A couple of weeks ago, I wrote a feature story about Beverly Dillon who enjoys working for her daughter and son-in-law, Ginger and Mark Whitney, creating window displays for their hardware store downtown. She usually comes up with some pretty clever arrangements. Whenever I park in front of Peabody Hardware and Lumber and there is a new exhibit in the window, I enjoy looking over her latest effort.
This past week I parked there to run into the drugstore and get a prescription filled. I noticed a new display and went closer to see what she had done. The windows feature maps and symbols of Kansas celebrating Jan. 29 — Kansas Day. Along the bottom of the north picture window are pages about famous Kansans — each with a pen and ink sketch of the individual and a brief biography.
You should take a moment to check this out. If you have children, you should definitely check it out and take them with you! Mrs. Dillon has arranged biographies of a diverse array of individuals celebrated by our state. I expect most of them had humble beginnings just like those of us who call Peabody home. There is a bit of inspiration here for any child.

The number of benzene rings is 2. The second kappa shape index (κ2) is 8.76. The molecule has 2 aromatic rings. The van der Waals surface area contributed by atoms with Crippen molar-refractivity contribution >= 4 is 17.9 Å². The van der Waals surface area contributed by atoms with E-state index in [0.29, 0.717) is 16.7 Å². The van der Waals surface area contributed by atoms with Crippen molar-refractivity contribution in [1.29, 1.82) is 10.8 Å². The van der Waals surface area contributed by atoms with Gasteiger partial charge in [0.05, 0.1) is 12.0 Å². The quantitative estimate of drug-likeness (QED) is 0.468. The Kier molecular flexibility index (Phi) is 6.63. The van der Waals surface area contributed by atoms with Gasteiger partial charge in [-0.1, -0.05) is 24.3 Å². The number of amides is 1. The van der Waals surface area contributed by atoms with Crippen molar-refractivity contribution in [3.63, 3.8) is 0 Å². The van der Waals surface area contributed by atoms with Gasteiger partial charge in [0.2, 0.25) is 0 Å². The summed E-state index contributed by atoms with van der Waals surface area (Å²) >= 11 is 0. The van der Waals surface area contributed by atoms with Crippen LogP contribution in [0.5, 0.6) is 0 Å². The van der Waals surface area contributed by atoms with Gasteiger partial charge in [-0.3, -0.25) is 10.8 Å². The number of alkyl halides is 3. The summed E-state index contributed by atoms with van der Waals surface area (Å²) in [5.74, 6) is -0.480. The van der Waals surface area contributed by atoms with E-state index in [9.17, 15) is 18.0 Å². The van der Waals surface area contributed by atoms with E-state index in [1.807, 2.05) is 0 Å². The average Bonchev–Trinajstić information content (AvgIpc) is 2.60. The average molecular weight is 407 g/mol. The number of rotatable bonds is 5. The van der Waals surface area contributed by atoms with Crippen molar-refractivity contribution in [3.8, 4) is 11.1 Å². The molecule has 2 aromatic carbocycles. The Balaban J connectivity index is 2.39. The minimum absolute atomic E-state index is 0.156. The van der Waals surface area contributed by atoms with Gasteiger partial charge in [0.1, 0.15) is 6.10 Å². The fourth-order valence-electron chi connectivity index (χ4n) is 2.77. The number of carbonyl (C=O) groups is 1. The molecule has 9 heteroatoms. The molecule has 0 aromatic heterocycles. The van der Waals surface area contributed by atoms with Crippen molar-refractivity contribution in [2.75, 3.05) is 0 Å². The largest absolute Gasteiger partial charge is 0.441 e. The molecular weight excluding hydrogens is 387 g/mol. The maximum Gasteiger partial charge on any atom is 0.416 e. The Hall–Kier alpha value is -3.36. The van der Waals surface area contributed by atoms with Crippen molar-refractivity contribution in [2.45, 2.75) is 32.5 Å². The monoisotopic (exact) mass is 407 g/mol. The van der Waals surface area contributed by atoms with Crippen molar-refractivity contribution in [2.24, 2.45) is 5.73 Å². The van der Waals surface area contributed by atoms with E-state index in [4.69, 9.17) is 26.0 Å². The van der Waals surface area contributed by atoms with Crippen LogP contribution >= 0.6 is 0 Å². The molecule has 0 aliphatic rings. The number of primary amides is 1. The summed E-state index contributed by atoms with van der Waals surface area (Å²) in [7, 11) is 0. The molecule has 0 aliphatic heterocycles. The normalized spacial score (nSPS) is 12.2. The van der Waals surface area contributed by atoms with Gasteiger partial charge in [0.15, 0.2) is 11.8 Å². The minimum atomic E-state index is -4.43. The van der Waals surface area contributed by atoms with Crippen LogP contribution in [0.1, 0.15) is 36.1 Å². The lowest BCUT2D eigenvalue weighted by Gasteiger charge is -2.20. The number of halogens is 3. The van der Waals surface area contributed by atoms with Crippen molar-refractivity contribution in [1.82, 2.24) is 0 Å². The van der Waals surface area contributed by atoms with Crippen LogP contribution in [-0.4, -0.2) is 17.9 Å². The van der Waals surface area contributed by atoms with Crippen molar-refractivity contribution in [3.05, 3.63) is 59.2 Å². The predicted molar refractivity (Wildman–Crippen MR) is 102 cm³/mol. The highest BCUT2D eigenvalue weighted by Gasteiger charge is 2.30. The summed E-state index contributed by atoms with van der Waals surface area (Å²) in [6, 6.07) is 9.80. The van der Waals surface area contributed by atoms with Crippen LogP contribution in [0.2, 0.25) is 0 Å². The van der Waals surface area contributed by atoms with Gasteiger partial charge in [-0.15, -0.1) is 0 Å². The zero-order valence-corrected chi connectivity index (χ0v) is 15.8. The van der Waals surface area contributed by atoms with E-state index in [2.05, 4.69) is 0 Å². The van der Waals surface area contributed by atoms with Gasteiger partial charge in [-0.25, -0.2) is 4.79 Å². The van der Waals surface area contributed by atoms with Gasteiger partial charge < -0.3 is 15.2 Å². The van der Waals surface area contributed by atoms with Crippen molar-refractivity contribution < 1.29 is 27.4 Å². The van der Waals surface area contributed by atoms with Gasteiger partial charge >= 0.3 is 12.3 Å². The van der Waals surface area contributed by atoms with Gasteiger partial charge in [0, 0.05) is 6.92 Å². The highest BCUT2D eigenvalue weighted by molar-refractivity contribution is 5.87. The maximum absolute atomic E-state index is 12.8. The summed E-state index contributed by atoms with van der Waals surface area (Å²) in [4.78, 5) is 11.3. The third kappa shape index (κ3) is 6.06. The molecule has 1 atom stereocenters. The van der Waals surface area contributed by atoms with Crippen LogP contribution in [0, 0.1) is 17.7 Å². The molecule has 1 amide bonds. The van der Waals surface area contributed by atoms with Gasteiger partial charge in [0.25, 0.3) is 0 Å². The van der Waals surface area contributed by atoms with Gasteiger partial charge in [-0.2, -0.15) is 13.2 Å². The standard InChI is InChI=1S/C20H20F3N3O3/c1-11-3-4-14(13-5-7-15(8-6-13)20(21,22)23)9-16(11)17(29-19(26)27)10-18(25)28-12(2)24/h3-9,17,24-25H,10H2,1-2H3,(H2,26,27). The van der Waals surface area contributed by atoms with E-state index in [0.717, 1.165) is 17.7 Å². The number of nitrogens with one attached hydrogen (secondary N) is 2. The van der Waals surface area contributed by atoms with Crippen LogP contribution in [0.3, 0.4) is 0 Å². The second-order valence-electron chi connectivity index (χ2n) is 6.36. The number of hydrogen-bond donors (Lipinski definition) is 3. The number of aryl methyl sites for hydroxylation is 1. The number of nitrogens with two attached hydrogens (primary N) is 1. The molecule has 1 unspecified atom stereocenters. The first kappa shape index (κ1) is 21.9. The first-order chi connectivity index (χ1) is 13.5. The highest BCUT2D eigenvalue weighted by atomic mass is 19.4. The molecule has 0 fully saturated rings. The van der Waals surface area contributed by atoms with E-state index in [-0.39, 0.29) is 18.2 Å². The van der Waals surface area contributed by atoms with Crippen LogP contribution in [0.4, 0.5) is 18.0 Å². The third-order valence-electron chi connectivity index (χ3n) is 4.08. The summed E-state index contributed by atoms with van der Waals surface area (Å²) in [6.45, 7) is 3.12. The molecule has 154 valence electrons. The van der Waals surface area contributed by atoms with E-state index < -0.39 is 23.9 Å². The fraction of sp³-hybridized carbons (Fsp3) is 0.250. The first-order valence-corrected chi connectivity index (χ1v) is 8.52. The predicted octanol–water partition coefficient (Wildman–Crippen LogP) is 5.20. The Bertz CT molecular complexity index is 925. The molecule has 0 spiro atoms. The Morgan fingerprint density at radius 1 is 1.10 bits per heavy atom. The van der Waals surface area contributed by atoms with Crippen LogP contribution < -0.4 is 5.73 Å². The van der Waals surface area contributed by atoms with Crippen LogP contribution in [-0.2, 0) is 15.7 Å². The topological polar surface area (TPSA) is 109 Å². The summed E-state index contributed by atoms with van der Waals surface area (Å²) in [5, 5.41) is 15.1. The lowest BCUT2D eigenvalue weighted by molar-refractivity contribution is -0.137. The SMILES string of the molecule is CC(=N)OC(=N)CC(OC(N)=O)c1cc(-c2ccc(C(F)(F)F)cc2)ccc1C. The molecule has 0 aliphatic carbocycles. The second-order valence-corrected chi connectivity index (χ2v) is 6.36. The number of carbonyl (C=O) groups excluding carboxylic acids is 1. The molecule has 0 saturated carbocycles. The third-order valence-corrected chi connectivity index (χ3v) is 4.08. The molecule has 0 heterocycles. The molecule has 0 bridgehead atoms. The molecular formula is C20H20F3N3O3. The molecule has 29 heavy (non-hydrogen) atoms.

Glenn Cunningham, Emmett Kelly, Lynette Woodard, Fred Harvey, Martin and Osa Johnson, Charles Curtis, Hattie McDaniel, Birger Sandzen, Nancy Kassebaum, and Dwight Eisenhower are just a few of the individuals highlighted. It is a nice collection of notable people with Kansas roots. I expect none of them decided they would just go off and become famous. Instead, I expect all of them pursued a career, decided to strive to be the best, and fame just followed.
How many Birger Sandzens or Hattie McDaniels might there be in a community like ours?
Monday night, I attended an awards ceremony at the Brown Building honoring 124 Peabody and Burns students who were recognized by the Kansas Department of Education for exceeding state standards or for making exemplary progress in math, reading, and science assessment tests. Those 124 students (almost half of our student population) brought home 192 awards!
My guess is that just about any of them could eventually be a page in the display in Beverly Dillon’s window. Maybe between now and Kansas Day, someone will encourage each of our students to soak up the inspiration in those brief biographies of successful Kansans. Who knows where that might lead?
— Susan Marshall